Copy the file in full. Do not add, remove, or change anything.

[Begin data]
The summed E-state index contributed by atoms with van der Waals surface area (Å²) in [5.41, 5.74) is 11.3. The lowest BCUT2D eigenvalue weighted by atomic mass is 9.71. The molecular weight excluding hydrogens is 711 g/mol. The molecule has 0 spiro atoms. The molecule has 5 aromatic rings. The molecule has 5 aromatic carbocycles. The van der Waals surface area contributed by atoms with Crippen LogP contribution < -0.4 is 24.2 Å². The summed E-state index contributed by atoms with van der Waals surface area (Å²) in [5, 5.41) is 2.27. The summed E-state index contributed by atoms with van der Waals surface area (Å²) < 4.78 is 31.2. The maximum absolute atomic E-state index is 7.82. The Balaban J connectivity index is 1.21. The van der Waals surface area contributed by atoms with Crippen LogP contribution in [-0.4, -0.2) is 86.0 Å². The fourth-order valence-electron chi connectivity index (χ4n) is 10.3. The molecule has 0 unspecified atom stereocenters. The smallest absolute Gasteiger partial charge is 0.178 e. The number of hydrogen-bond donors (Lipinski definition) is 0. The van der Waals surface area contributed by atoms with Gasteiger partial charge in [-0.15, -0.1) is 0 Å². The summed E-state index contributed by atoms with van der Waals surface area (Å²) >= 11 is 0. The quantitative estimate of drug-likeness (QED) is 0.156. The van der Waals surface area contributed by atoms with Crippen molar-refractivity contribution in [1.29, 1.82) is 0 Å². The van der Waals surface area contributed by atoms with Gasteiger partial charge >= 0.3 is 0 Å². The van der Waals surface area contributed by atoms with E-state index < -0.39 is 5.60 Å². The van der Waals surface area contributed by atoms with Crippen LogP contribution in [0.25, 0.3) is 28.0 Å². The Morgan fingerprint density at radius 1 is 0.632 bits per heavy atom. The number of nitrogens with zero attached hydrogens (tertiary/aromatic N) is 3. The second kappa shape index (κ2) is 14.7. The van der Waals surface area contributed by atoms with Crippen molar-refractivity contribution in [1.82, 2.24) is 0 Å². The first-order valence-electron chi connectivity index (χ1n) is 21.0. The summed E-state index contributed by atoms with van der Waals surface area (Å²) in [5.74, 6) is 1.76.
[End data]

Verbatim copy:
The summed E-state index contributed by atoms with van der Waals surface area (Å²) in [5.41, 5.74) is 11.3. The lowest BCUT2D eigenvalue weighted by atomic mass is 9.71. The molecular weight excluding hydrogens is 711 g/mol. The molecule has 0 spiro atoms. The molecule has 5 aromatic rings. The molecule has 5 aromatic carbocycles. The van der Waals surface area contributed by atoms with Crippen LogP contribution < -0.4 is 24.2 Å². The summed E-state index contributed by atoms with van der Waals surface area (Å²) in [5, 5.41) is 2.27. The summed E-state index contributed by atoms with van der Waals surface area (Å²) < 4.78 is 31.2. The maximum absolute atomic E-state index is 7.82. The Balaban J connectivity index is 1.21. The van der Waals surface area contributed by atoms with Crippen LogP contribution in [-0.4, -0.2) is 86.0 Å². The fourth-order valence-electron chi connectivity index (χ4n) is 10.3. The molecule has 0 unspecified atom stereocenters. The smallest absolute Gasteiger partial charge is 0.178 e. The number of hydrogen-bond donors (Lipinski definition) is 0. The van der Waals surface area contributed by atoms with Gasteiger partial charge in [-0.15, -0.1) is 0 Å². The summed E-state index contributed by atoms with van der Waals surface area (Å²) >= 11 is 0. The quantitative estimate of drug-likeness (QED) is 0.156. The van der Waals surface area contributed by atoms with Crippen molar-refractivity contribution in [1.29, 1.82) is 0 Å². The van der Waals surface area contributed by atoms with Gasteiger partial charge >= 0.3 is 0 Å². The van der Waals surface area contributed by atoms with E-state index < -0.39 is 5.60 Å². The van der Waals surface area contributed by atoms with Crippen LogP contribution in [0.25, 0.3) is 28.0 Å². The Morgan fingerprint density at radius 1 is 0.632 bits per heavy atom. The number of nitrogens with zero attached hydrogens (tertiary/aromatic N) is 3. The second kappa shape index (κ2) is 14.7. The van der Waals surface area contributed by atoms with Crippen molar-refractivity contribution in [1.82, 2.24) is 0 Å². The first-order valence-electron chi connectivity index (χ1n) is 21.0. The summed E-state index contributed by atoms with van der Waals surface area (Å²) in [5.74, 6) is 1.76.